Navajo Code Talker Willard V. Oliver passes on
WINDOW ROCK, Oct. 15, 2009
For the second time this week, flags on the Navajo Nation are being flown at half-mast to honor the passing of a soldier.
Navajo Code Talker Willard Varnell Oliver, 88, of Lukachukai, Ariz., died Wednesday.
President Joe Shirley Jr. ordered flags at half-staff from Oct. 15 through Oct. 19 in honor of Oliver.
Shirley had ordered flags at half-mast from Oct. 14 to 17 in honor of U.S. Army Sgt. Kenneth Westbrook who died Oct. 7 at Walter Reed Army Medical Center in Washington, D.C.
Oliver died at the Northern Arizona Veterans Administration Health Care System Hospital in Prescott, Ariz.
He had been in declining health for the past two years, said his son Lawrence Oliver, executive director of the Navajo Nation's Division of Human Resources, according to a press release from the president's office.
He was proud to be a code talker and had long been active in the Navajo Code Talkers Association, according to the press release.
Oliver grew up between Shiprock and Farmington and graduated from the Shiprock Agricultural High School in 1940.
He enlisted in the U.S. Marine Corps on March 23, 1943, and served in the South Pacific with the 2nd Marine Division. He was honorably discharged on Dec. 11, 1945.
"I had an SCR 300 radio pack strapped to my back along with a carbine semi-automatic over my right shoulder," Oliver told his son Lawrence in 2007 in recollecting his experiences. "While we were trying to get ashore (at Tarawa in 1943), the beach water was completely red with blood.
"I kept going down underwater to avoid the machine gun spray but at the same time I had to try and keep the radio dry as much as I can," he said.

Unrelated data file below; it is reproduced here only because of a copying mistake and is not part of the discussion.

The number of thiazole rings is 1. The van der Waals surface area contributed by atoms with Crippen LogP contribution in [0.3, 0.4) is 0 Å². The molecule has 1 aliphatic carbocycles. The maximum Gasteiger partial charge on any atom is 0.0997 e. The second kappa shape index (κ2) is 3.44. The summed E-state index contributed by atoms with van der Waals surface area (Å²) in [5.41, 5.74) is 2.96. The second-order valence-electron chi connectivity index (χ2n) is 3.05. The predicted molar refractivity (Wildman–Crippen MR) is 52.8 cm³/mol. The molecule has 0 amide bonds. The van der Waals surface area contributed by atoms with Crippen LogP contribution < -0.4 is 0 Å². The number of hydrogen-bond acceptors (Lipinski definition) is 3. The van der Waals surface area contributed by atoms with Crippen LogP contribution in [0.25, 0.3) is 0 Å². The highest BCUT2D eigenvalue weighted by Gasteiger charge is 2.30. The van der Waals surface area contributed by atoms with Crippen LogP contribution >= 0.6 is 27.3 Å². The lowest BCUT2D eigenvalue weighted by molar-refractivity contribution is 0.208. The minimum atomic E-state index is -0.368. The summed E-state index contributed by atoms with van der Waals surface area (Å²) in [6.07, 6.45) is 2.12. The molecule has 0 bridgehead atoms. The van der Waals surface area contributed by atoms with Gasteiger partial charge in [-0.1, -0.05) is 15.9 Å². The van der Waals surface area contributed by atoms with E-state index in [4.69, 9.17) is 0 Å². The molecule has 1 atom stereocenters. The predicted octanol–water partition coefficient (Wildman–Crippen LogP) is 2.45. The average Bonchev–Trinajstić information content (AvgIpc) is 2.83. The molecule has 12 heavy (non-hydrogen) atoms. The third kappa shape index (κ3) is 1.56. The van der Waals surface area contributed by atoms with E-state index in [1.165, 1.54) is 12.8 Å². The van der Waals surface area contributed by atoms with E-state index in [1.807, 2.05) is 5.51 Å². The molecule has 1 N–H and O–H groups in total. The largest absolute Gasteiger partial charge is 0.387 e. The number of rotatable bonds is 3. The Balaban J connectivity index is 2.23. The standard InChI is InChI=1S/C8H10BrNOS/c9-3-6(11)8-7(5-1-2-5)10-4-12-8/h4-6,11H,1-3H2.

In the fall of 1944, Mr. Oliver was wounded during the battle of Saipan.
"As I began moving out of a fox hole, just right then an artillery shell landed right in front of the soldiers nearby, knocking them over," he said. "At the same instant, one landed about 10 or 15 feet away from me. Next thing I knew, I was lying on the ground and had to get myself into a nearby fox hole quickly. I guess I was wounded badly."
He was wounded on his left thigh and carried a piece of shrapnel in his shoulder for the rest of his life.
He was awarded the Purple Heart and Bronze Star, although lost much of his hearing in his left ear from the artillery explosion that wounded him.
Following the battle of Okinawa, Oliver was with the first occupational force to arrive at Nagasaki, Japan, in 1945 after the U.S. had dropped the atomic bomb.
"We found that everything was flattened, twisted metal everywhere," he said. "We were told to be very careful as we advanced throughout the area."
After World War II, Oliver worked for the Santa Fe and Union Pacific Railroads. Later he became an ambulance driver and a police officer in Fort Defiance.
He was also a construction worker, carpenter, and helped build a gas pipeline on the Navajo Nation. Willard Oliver's brother, Lloyd Oliver, is one of the original 29 Navajo Code Talkers. Willard accompanied Lloyd to Washington, D.C., when Lloyd and other code talkers were awarded the Congressional Gold Medal by President George W. Bush on July 26, 2001.
On Nov. 24, 2001, Willard Oliver was awarded the Congressional Silver Medal in Window Rock.
"I did not realize that until the code talkers were recognized that all the victories back during the war came about because of our Diné language," he said.
"Sometimes I think about it," he said. "Why did the government want to use our language when throughout BIA school we would get our mouth washed out with soap when they caught us speaking Navajo?
"I am proud to be a code talker," he said. "And I know we counted for something great, and that we fought to maintain our freedom and for our sacred land."
Willard Oliver is survived by his wife, Nellie Oliver of Lukachukai; his daughters Pearl Platero of Many Farms, Ariz., Brenda Oliver of North Hills, Calif., Sandra Oliver of Fort Defiance, Melinda Oliver and Olivia Whitethorne of Shonto, Ariz., Regina Oliver of Lukachukai, and Gloria McLane of Houck, Ariz.; and his sons Varnell Oliver of Lukachukai, Virgil Oliver of Woodbridge, Va., and Lawrence Oliver of St. Michaels, Ariz.
Willard Oliver's clans were Bit'ahnii (Folded Arms People), born for Kinlichii'nii (Red House People), and his nalis were Todich'ii'nii (Bitter Water) and Naakaii Diné (Mexican Clan).
His funeral will be at 10 a.m. Saturday at the St. Isabelle Catholic Church in Lukachukai. Burial will be at the church cemetery. A reception will follow at the Lukachukai Chapter House.